• Current banking solutions limit the use of PSCs to the specific bank where the PSU holds an account and has enrolled in the service.
• The banks consistently re-iterate the message that authentication credentials will only be requested by them through specified channels. This is part of a consistent anti-phishing message.
• The current systems have been tested and improved to mitigate risks and typically use 2-factor authentication.
Possible Risk associated with RTS
• It appears that under the RTS, PSCs issued by Bank / ASPSP may be recorded by the AIS/PIS, i.e. referenced in paragraph 28 of the RTS.
• If I am interpreting the RTS correctly, the proposed model, will result in a proliferation of entities that the PSU shares its PSC with. In such an environment, it will not be possible to maintain the disciplines of not sharing PSCs with any entity outside of the issuer of the PSC. Therefore, the risks of phishing will increase significantly as it will become normal to share PSC with a broad range of entities.
• In addition, the entities with sight of the PSU will increase significantly. As such there will be a reliance on the security controls of a much greater number of entities to protect PSU credentials. The risk is increased further as some of these entities will young, small organisations that are not experienced in this field.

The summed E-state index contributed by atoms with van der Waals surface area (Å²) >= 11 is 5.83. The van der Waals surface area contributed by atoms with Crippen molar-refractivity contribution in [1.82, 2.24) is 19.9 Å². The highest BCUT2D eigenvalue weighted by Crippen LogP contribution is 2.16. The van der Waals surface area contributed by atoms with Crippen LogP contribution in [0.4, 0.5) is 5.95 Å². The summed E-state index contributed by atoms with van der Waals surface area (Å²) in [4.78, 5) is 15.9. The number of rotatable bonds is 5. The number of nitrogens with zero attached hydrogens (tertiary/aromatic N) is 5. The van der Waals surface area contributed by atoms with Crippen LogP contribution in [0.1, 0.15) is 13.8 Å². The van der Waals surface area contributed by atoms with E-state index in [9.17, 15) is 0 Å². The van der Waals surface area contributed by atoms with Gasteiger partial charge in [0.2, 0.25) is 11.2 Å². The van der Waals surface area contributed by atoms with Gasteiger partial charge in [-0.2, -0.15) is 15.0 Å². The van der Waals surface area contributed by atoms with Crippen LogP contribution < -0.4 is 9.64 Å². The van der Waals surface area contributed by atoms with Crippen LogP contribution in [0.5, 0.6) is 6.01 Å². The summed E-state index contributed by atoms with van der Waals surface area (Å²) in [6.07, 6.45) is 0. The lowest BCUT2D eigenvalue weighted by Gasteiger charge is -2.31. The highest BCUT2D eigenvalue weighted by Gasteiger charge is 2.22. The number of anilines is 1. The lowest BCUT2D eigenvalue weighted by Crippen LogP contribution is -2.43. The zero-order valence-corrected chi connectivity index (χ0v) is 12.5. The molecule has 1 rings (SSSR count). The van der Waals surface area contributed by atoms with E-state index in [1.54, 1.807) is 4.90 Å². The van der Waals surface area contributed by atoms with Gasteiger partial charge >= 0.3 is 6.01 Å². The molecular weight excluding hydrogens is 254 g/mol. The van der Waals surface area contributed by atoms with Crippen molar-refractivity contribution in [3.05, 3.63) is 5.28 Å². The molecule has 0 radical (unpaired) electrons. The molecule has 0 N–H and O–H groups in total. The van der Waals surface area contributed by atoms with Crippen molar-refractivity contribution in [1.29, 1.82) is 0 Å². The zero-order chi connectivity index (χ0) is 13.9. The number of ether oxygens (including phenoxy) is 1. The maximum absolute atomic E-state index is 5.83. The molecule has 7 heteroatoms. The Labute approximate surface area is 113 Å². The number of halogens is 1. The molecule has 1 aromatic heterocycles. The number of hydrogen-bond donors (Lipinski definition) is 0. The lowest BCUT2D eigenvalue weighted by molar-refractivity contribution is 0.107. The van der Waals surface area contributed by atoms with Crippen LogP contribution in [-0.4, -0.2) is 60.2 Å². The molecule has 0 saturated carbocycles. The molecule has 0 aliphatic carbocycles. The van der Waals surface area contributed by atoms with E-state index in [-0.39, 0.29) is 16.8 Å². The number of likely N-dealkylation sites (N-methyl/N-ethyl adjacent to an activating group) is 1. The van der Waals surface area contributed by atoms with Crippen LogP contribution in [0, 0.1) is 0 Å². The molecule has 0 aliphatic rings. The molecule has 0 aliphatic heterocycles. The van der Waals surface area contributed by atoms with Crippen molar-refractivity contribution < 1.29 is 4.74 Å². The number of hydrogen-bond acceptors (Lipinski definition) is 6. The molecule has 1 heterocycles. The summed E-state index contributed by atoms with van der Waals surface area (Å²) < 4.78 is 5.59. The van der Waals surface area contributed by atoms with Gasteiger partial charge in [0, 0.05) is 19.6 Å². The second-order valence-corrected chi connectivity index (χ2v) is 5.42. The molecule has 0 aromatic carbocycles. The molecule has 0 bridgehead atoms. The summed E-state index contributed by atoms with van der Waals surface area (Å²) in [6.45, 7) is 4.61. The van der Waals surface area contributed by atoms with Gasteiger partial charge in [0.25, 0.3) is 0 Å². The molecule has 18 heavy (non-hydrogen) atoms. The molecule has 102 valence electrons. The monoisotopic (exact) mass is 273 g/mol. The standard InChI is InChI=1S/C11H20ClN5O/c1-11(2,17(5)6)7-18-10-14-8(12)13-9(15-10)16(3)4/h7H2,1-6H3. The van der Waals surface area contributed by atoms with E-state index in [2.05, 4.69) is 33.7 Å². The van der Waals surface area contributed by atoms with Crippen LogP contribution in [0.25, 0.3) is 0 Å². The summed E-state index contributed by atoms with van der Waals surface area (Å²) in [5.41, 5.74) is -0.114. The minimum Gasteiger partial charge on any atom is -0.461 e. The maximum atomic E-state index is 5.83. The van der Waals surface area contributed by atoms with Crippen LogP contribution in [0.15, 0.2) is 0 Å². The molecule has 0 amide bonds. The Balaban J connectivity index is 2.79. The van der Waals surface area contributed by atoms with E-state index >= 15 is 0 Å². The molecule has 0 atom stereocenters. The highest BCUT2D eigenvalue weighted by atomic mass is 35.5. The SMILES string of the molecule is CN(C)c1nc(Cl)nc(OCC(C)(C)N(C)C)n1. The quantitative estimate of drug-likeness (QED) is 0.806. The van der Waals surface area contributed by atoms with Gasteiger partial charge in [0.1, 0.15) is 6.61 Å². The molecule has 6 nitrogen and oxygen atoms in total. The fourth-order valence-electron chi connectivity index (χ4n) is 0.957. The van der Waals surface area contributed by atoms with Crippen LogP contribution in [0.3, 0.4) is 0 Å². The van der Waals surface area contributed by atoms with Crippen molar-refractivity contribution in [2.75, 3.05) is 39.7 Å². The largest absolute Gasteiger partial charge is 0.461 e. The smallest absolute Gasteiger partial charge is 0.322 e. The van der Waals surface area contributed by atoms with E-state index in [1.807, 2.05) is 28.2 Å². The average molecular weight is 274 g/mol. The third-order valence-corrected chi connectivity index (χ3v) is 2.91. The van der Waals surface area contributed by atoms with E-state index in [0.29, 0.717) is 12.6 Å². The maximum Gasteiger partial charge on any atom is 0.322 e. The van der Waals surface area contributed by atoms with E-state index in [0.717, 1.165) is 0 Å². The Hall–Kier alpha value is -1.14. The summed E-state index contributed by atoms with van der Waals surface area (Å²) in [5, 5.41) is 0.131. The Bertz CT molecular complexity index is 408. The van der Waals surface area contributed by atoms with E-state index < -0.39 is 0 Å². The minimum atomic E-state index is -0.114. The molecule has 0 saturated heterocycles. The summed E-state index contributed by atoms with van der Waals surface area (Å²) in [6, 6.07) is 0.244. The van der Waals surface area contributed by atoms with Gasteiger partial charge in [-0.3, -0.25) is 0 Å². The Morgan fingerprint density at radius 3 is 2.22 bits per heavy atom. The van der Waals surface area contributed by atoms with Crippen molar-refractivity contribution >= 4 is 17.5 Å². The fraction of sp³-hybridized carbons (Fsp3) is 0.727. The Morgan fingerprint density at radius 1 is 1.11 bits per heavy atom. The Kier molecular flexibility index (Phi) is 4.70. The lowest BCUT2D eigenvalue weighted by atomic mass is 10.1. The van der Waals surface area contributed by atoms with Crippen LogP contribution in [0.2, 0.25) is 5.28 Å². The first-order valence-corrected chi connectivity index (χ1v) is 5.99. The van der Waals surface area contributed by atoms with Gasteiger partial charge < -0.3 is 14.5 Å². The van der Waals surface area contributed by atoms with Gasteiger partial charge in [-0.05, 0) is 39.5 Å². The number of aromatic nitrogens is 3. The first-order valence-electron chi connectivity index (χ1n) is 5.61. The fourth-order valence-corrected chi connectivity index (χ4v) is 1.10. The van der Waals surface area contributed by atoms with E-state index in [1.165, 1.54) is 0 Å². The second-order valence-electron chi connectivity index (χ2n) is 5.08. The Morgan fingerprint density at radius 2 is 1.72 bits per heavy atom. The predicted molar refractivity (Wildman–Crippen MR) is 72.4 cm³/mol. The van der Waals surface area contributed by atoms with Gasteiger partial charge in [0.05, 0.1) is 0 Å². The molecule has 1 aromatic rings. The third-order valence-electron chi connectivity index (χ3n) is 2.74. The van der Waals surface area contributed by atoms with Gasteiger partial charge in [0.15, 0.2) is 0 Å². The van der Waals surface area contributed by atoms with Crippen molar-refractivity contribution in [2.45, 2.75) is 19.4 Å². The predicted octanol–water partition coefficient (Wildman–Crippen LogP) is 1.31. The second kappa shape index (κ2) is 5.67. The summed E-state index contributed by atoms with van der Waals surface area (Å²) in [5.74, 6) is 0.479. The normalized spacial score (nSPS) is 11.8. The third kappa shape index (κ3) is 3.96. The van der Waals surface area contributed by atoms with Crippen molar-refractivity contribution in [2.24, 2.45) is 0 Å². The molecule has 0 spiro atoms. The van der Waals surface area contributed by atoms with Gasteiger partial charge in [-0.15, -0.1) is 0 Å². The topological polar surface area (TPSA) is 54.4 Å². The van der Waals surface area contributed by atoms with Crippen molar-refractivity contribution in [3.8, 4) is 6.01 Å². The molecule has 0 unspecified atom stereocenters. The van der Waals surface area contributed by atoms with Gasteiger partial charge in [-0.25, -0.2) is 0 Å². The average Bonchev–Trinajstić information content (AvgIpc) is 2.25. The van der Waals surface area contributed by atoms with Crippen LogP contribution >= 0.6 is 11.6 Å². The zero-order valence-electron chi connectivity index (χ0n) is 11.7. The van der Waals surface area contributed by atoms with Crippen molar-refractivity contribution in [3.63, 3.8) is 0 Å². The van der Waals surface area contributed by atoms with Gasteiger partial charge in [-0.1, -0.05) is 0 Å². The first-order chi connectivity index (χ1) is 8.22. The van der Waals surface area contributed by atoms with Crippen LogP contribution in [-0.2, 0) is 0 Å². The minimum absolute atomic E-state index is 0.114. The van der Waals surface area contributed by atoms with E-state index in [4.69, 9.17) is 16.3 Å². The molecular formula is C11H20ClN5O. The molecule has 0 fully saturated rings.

• Given the Banks / ASPSPs currently have strong authentication mechanisms in place, an architecture that allows for the PSU to authenticate with the Bank ASPSP as part of the payment process without the need to share any PSC with the PIS provider would be a benefit.
• For example:
o The PSU logs into an airline website.
o The airline is a licensed PIS provider.
o The PSU selects to buy a ticket for €100.
o The airline opens a secure channel to the ASPSP upon which the funds will be drawn and requests the ASPSP authenticates the PSU, approves a payment of €100.
o This would be a direct communication between the PSU and the ASPSP.
o The ASPSP would approve the transaction with the PIS.
• In such a model the PSC is never accessible to the PIS provider. The PIS merely opens a secure channel to the ASPSP and requests authorisation.
• In addition to reducing the risk to the PSC this model would allow the use of current two factor authentication methods, thereby reducing the time to deliver solutions and the cost associated with new technology.